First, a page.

Anxiety is a debilitating, frightening, and physical emotion. The fear that coincides with anxiety, whether real or imagined, can caution and sometimes prevent us from engaging in relationships, attending events, and embarking on new opportunities. Anxiety can also present itself physically: a racing heartbeat, clammy hands, an increase in body temperature, tightness in the body, upset in the stomach, etc., etc. A certain degree of anxiety is normal. For instance, test anxiety, nervousness before giving a speech, going on a blind date – these are circumstances in which anxiety rears its ugly head (and rightfully so!). Anxiety becomes abnormal when it is persistent, unmanageable, and causes havoc in our daily life. Although it is rarely talked about, anxiety disorders affect nearly 40 million adults in a given year.
I have always been an anxious person, even throughout my childhood. I remember getting really worked up over minuscule things – hyperventilating, feeling panicked, and choosing to isolate myself to avoid these feelings. I didn’t realize I had a problem with anxiety, an actually anxiety disorder, until college. New experiences often bring about anxiety, but unlike my classmates who were able to adjust after first day jitters, I found every day to be equally frightening.
I remember sitting in a psychology class during my sophomore year and feeling as though I was having a heart attack. My heart was racing, my chest was tightening, and I was convinced that this unpleasant feeling would last forever. Of course, I wasn’t really in cardiac arrest – I was having my first panic attack. It definitely felt like a lifetime between the height of my anxiety and the resolution. After this experience, I sought out professional help. Medication can be a very helpful tool for those coping with an anxiety disorder. It has definitely helped me control my panic attacks and bring my anxiety down to a level in which I can manage. If you are struggling with anxiety, here are some tools that have worked for me and that will hopefully work for you.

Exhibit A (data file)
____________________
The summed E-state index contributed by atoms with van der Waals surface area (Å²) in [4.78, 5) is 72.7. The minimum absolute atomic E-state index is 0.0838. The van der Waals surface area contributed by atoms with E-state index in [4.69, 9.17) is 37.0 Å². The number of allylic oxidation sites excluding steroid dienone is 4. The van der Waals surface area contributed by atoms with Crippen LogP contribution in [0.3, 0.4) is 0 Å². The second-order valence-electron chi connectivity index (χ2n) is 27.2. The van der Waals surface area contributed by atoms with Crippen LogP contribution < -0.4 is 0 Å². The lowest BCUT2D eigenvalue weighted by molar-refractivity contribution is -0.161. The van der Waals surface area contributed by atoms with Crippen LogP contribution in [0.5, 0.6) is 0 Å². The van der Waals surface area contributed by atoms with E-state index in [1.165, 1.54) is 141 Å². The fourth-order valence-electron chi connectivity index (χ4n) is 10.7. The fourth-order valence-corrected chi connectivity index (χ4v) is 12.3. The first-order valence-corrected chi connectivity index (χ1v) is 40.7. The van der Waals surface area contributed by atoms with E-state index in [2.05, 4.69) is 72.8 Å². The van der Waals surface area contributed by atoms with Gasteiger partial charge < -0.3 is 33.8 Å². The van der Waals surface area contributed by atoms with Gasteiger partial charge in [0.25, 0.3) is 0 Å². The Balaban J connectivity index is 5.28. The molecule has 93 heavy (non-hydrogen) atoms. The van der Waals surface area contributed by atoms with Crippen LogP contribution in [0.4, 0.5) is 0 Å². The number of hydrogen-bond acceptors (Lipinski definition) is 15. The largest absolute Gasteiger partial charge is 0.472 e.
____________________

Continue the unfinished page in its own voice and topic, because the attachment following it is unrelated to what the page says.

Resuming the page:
1. Learn to identify the early signs of anxiety.
Practice recognizing when anxiety is building up, not when it has reached its full potential. Pay attention to your body and notice any physical sensations that arise. These external symptoms are clues as to what’s going on inside; notice them, take an inventory, and identify that you are beginning to feel anxious and where you feel it most. After a few times of doing this, you will notice a pattern of symptoms – these are your keys to identifying anxiety early on, before panic sets in.
2. Dig deeper.
What’s going on inside? What’s bothering you? What may be causing the anxiety? There isn’t always a reason or a circumstance causing your anxiety so don’t stress if you are unable to answer these questions. Sometime anxiety “just is” – learn to accept this. Tell yourself “I am feeling anxious.” Simply stating that you are anxious takes a bit of its power away.
3. Find a safe place.
Sit, close your eyes, and breathe. Deep breaths in and out. Imagine breathing in good feelings, and exhaling your anxiety, stress, and worries. If you are in a situation that is triggering your anxiety, you have full permission to remove yourself and find a place in which you feel calm and collected.
4. Tell yourself you’re okay.
It might sound silly, but say it over and over again. Get use to mantras like: “I am okay.” “I can do this.” “I can do anything for “x” amount of minutes.” “This too shall pass.” Whatever you find that works for you, say it…repeat it… breathe it in and into life.
5. Seek professional help.
Find a psychiatrist or therapist in your area with whom you feel comfortable discussing your anxiety with. Medication can be a useful tool, but don’t rely on medication alone. Use some of the previous tools and discover the strategies that work best for you.
And most importantly, remember that you are not alone. We have all experienced anxiety at some point; and although unpleasant, it is not uncommon, nor will it last forever.